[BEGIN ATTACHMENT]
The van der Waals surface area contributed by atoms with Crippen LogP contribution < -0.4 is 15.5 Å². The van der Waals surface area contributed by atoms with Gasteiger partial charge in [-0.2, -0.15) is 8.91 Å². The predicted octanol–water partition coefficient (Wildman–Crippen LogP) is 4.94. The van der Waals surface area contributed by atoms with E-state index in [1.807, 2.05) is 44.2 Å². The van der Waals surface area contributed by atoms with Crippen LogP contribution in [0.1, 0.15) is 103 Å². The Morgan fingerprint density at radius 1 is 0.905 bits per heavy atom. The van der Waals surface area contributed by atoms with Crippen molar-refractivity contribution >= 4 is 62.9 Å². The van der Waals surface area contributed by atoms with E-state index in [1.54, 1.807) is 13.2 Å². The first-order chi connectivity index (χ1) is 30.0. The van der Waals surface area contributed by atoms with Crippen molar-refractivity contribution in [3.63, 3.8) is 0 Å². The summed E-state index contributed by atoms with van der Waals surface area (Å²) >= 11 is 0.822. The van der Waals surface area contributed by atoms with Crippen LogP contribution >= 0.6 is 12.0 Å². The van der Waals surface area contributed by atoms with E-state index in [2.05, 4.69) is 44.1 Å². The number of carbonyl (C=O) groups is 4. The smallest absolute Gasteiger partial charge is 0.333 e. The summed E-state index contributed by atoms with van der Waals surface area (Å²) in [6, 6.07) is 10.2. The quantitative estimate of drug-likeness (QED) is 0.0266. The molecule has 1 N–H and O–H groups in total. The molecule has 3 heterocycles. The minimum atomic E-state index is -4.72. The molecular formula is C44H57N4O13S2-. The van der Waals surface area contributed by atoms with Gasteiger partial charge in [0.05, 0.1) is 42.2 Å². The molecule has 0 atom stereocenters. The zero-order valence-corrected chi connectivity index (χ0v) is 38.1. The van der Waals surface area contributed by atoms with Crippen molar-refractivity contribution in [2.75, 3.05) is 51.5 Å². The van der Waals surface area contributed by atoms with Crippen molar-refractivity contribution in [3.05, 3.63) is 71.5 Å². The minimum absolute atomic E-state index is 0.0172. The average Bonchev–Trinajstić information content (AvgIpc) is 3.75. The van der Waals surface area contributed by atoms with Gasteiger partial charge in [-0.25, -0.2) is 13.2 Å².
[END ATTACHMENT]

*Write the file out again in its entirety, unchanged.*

The van der Waals surface area contributed by atoms with Crippen LogP contribution < -0.4 is 15.5 Å². The van der Waals surface area contributed by atoms with Gasteiger partial charge in [-0.2, -0.15) is 8.91 Å². The predicted octanol–water partition coefficient (Wildman–Crippen LogP) is 4.94. The van der Waals surface area contributed by atoms with E-state index in [1.807, 2.05) is 44.2 Å². The van der Waals surface area contributed by atoms with Crippen LogP contribution in [0.1, 0.15) is 103 Å². The Morgan fingerprint density at radius 1 is 0.905 bits per heavy atom. The van der Waals surface area contributed by atoms with Crippen molar-refractivity contribution >= 4 is 62.9 Å². The van der Waals surface area contributed by atoms with E-state index in [1.54, 1.807) is 13.2 Å². The first-order chi connectivity index (χ1) is 30.0. The van der Waals surface area contributed by atoms with Crippen molar-refractivity contribution in [3.63, 3.8) is 0 Å². The summed E-state index contributed by atoms with van der Waals surface area (Å²) >= 11 is 0.822. The van der Waals surface area contributed by atoms with Crippen LogP contribution >= 0.6 is 12.0 Å². The van der Waals surface area contributed by atoms with E-state index in [2.05, 4.69) is 44.1 Å². The number of carbonyl (C=O) groups is 4. The smallest absolute Gasteiger partial charge is 0.333 e. The summed E-state index contributed by atoms with van der Waals surface area (Å²) in [6, 6.07) is 10.2. The quantitative estimate of drug-likeness (QED) is 0.0266. The molecule has 1 N–H and O–H groups in total. The molecule has 3 heterocycles. The minimum atomic E-state index is -4.72. The molecular formula is C44H57N4O13S2-. The van der Waals surface area contributed by atoms with Gasteiger partial charge in [0.05, 0.1) is 42.2 Å². The molecule has 0 atom stereocenters. The zero-order valence-corrected chi connectivity index (χ0v) is 38.1. The van der Waals surface area contributed by atoms with Crippen molar-refractivity contribution in [2.75, 3.05) is 51.5 Å². The van der Waals surface area contributed by atoms with Crippen molar-refractivity contribution in [3.05, 3.63) is 71.5 Å². The minimum absolute atomic E-state index is 0.0172. The average Bonchev–Trinajstić information content (AvgIpc) is 3.75. The van der Waals surface area contributed by atoms with Gasteiger partial charge in [-0.25, -0.2) is 13.2 Å².